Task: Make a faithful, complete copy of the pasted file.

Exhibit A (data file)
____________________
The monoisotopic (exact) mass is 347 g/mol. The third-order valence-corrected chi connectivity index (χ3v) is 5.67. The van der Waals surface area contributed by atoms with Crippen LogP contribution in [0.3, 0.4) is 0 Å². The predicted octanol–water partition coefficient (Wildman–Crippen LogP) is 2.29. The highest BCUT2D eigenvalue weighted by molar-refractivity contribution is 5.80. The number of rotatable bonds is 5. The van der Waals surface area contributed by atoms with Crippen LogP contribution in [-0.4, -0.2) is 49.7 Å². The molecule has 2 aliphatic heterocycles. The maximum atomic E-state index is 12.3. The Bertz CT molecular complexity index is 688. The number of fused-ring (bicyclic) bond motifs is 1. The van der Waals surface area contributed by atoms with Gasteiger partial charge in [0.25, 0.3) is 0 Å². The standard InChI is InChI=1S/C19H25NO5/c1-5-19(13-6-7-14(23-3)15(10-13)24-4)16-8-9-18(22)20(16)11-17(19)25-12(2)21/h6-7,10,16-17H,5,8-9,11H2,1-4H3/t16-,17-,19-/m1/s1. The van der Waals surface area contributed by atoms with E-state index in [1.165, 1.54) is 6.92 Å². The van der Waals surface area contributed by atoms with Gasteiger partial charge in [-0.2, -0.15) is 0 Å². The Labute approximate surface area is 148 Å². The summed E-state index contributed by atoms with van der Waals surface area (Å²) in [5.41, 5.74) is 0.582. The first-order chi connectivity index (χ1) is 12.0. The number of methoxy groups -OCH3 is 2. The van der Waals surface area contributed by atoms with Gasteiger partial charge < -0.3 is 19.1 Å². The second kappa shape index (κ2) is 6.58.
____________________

The monoisotopic (exact) mass is 347 g/mol. The third-order valence-corrected chi connectivity index (χ3v) is 5.67. The van der Waals surface area contributed by atoms with Crippen LogP contribution in [0.3, 0.4) is 0 Å². The predicted octanol–water partition coefficient (Wildman–Crippen LogP) is 2.29. The highest BCUT2D eigenvalue weighted by molar-refractivity contribution is 5.80. The number of rotatable bonds is 5. The van der Waals surface area contributed by atoms with Crippen LogP contribution in [-0.4, -0.2) is 49.7 Å². The molecule has 2 aliphatic heterocycles. The maximum atomic E-state index is 12.3. The Bertz CT molecular complexity index is 688. The number of fused-ring (bicyclic) bond motifs is 1. The van der Waals surface area contributed by atoms with Gasteiger partial charge in [0.25, 0.3) is 0 Å². The standard InChI is InChI=1S/C19H25NO5/c1-5-19(13-6-7-14(23-3)15(10-13)24-4)16-8-9-18(22)20(16)11-17(19)25-12(2)21/h6-7,10,16-17H,5,8-9,11H2,1-4H3/t16-,17-,19-/m1/s1. The van der Waals surface area contributed by atoms with E-state index in [1.165, 1.54) is 6.92 Å². The van der Waals surface area contributed by atoms with Gasteiger partial charge in [-0.2, -0.15) is 0 Å². The Labute approximate surface area is 148 Å². The summed E-state index contributed by atoms with van der Waals surface area (Å²) in [5.41, 5.74) is 0.582. The first-order chi connectivity index (χ1) is 12.0. The number of methoxy groups -OCH3 is 2. The van der Waals surface area contributed by atoms with Gasteiger partial charge < -0.3 is 19.1 Å². The second kappa shape index (κ2) is 6.58.